ATP Finals: Nadal, Tsitsipas eye number-one spot after Alcaraz's injury

The top-ranked Alcaraz is powerless to stop his rivals because he is out with an abdomen injury he suffered at the Paris Masters over a week ago.

Published: 12th November 2022 07:13 PM  |   Last Updated: 12th November 2022 07:13 PM   |  A+A-

Nadal and Tsitsipas

Stefanos Tsitsipas of Greece, (L), and Spain's Rafael Nadal will both vie for the top spot in the ATP Finals in Turin. (File Photo | AP)

By AFP

TURIN, ITALY: Carlos Alcaraz will spend a nervous week watching the ATP Finals as Rafael Nadal and Stefanos Tsitsipas bid to usurp the Spanish teenager as year-end men's world number one.

The top-ranked Alcaraz is powerless to stop his rivals because he is out with an abdomen injury he suffered at the Paris Masters over a week ago.

Nadal will hope he has shaken off the rustiness he displayed in Paris when he lost in his first singles match in two months after spending time at home in Mallorca with his wife and newborn son. The 36-year-old fell to American journeyman Tommy Paul.

The surest way for Nadal, who won the Australian and French Open titles in 2022 and is ranked second, to finish year-end number one for the sixth time is by winning the title in Turin.

Yet he is seemingly unconcerned about joining Pete Sampras in second on the all-time list of year end number ones.

"Like I've often said, it's not a priority for me anymore, because you need a consistency of results that is really only possible for the younger players," Nadal told the Gazzetta Dello Sport. "And to be honest I don't like talking about what could happen in the future."

Nadal could also top the rankings if he wins all three of his Green Group games and reaches the final while Tsiptsipas stumbles. The third-ranked Greek, who is in the Red Group, needs to win all his matches on his way to the title.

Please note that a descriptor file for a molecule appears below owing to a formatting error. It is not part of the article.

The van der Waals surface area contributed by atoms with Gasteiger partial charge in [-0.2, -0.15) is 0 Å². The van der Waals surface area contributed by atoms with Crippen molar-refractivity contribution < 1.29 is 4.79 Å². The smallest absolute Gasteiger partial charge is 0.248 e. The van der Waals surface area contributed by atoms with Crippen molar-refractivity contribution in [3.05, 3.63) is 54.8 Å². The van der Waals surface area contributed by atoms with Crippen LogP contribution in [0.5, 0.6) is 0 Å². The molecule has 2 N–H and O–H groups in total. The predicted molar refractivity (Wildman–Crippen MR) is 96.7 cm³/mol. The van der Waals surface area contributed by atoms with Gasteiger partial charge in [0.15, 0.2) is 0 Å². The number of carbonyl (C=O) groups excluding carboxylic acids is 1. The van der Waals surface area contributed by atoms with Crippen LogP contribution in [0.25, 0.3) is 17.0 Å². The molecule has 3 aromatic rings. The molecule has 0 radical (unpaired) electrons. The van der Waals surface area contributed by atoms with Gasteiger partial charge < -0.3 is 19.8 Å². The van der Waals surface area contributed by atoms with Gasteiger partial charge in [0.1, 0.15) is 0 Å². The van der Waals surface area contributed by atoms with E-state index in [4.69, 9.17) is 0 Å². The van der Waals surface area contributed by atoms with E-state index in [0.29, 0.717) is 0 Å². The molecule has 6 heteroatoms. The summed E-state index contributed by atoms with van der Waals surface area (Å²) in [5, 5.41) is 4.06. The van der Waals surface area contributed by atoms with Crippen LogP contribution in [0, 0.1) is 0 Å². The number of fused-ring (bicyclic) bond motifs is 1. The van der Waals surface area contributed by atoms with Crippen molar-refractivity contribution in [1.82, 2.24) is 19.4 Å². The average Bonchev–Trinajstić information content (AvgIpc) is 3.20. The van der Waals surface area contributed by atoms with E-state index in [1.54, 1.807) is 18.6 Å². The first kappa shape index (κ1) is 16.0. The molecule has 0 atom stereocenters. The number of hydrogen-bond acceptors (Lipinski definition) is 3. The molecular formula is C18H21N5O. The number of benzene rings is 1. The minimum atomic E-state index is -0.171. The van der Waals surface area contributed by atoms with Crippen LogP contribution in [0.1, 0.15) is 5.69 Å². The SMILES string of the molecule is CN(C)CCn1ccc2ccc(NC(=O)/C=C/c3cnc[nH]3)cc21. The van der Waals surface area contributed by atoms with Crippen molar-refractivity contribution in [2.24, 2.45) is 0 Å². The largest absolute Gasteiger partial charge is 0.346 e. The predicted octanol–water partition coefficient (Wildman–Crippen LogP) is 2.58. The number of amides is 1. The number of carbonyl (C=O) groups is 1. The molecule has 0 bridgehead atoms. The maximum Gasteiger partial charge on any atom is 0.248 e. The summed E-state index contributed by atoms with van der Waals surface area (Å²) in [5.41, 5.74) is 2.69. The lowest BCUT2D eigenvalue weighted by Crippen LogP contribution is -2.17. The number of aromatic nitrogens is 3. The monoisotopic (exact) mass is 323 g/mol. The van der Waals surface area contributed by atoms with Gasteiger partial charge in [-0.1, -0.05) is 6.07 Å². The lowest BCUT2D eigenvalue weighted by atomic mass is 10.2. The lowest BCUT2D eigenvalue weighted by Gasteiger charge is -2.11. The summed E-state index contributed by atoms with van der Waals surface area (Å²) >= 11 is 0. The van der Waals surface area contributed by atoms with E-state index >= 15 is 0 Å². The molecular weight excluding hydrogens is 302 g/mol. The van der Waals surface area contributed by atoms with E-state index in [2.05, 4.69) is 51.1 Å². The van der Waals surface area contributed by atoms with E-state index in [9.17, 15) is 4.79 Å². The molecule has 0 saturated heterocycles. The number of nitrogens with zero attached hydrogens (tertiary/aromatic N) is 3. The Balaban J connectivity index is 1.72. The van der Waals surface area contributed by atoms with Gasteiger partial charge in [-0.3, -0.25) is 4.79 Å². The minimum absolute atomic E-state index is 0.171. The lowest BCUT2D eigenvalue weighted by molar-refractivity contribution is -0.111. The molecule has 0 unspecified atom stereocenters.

Nadal would topple US Open champion Alcaraz if the two Spaniards finish level on points. Nadal has a better overall record in the Grand Slams and Masters tournaments

Nadal opens his campaign on Sunday against big-serving American Taylor Fritz. His other two group rivals are Norwegian Casper Ruud and in-form Canadian Felix Auger-Aliassime.

'A last sprint' 

Tsitsipas, who has never been higher than third, has a very different attitude to Nadal. "The rankings are there for a reason. They signify something important," he said in August when he regained the third spot. "I think that the very next step would be the No. 1 spot, which I hope I can get to one day."

The 24-year-old has enjoyed a successful year with two titles and five other finals, though a Grand Slam title still eludes him. Were he to succeed in finishing number one he would emulate Chilean Marcelo Rios in 1998 as the only player without a Grand Slam crown to top the rankings.

Tsitsipas's task appears harder than Nadal's as his group contains two former world number ones in Serbian Novak Djokovic and Daniil Medvedev. Another Russian the exciting mop-haired Andrey Rublev -- a quarter-finalist at both the French and US Open this year -- makes up that quartet.

Djokovic is hoping his rollercoaster of a year -- starting with his expulsion from Australia because he was not vaccinated against Covid to the high of another Wimbledon crown -- ends happily.

The 35-year-old Serb is targeting equalling the retired Roger Federer's record of six ATP Finals titles.

It would be "a perfect ending," Djokovic told ATP Media on Friday. "The cherry on the cake, for sure, but it's a long way. It's a long week."

"It's the last week of the year on the Tour, it's kind of a last sprint, if you will, for all of us. From the very first match, you are going to have extra high intensity."

For Ruud, the finals present a chance to capture a significant title after losing both the French and US Open finals. He faces added pressure as his two grandmothers will be in Turin to watch him.

"They don't come to too much," Ruud told the ATP website. "Sometimes they are a little bit frustrated with me that I don't invite them too often. They are great, but as all grandmothers, they can maybe be a bit too much at times," he added smiling.



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